Dempsey and other top military leaders — scarred by the disastrous experience that followed the U.S. invasion of Iraq in 2003 — are not advocating a radical departure from the current approach, as they do not see a viable alternative without risking another quagmire on the ground.

Administration officials insist that the top generals are not pushing to send in a large force of ground troops or to have special operations commandos embedded with Iraqi troops in combat.

“Our military is not pressing for this,” said a senior administration official familiar with policy discussions, adding that commanders mostly support the current approach.

Most Republican presidential candidates, who castigate Obama for his handling of the Islamic State and promise to take a tougher approach, are also not pressing for the deployment of U.S. combat forces.

Some of them have said they might send special operations forces to accompany Iraqi troops into battle, but the Republicans have offered few details about precisely what they would be willing to do differently and have sidestepped the question of how many years the United States may have to wage war against the Islamic State.

Only one candidate, Sen. Lindsey Graham (R-S.C.), has explicitly called for a major ground force, urging the deployment of at least 10,000 U.S. troops to Iraq and more to Syria.

Graham opposes any limits on U.S. military action against the Islamic State, and his spokesman, Kevin Bishop, said the senator would support “whatever it takes for as long as it takes.”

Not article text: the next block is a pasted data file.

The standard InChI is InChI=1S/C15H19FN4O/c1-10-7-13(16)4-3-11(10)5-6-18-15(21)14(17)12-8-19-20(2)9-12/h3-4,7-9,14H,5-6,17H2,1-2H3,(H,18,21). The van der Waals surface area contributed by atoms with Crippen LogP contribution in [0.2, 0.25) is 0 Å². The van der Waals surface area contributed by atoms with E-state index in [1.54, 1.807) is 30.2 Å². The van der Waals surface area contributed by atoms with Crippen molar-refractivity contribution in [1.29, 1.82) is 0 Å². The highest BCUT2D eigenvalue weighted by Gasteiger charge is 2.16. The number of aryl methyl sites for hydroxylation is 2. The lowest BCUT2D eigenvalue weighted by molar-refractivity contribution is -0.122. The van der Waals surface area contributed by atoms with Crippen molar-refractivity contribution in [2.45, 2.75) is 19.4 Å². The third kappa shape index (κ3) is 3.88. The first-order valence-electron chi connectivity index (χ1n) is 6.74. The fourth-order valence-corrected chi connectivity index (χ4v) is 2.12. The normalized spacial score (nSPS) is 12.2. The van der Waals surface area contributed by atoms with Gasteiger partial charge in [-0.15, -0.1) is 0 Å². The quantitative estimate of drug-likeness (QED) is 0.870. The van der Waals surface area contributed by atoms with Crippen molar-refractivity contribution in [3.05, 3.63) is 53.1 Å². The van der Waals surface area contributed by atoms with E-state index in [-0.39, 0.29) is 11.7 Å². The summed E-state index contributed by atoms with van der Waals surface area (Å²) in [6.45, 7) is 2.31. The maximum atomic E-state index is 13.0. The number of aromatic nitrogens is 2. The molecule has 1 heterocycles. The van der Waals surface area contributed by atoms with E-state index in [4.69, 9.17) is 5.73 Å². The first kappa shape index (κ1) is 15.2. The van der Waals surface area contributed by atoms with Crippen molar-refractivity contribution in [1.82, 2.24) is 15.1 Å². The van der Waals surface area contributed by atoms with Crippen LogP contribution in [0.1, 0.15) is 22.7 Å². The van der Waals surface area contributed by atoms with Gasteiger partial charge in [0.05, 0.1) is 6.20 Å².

Democratic Sen. Tim Kaine of Virginia has argued for a more honest public debate about the open-ended war, but he blames the Republican-led Congress for failing to hold a vote to authorize the use of military force in Iraq and Syria, his office said.

“In my opinion, this is less about candor on the part of the administration and much more about twelve months of congressional abdication of its most solemn constitutional responsibility — whether or not to send our service members into harm’s way,” Kaine said in an email.

Gen. Joseph Dunford, who is due to take over from Dempsey as chairman of the U.S. Joint Chiefs of Staff in October, told lawmakers in July he agreed that a congressional vote to authorize force against the Islamic State would send a signal of unity to allies and adversaries while offering reassurance to troops in the field.

But Congress has opted against a vote that might entail a full-fledged debate on the war and the resources it will require. And the White House has made clear it will stay the course in its military campaign, with no major policy review in the works.

The administration, however, may be open to a more public discussion of the campaign. A senior administration official indicated that the White House may attempt to engage in a broader public discussion of the war later this year, after it is able to shift its focus from the upcoming congressional vote in September on the Iran nuclear agreement.

“Once we get through the Iran nuclear deal, it’s probably time to have a discussion about the broader Middle East,” the official said.

Photo credit: John Moore/Getty Images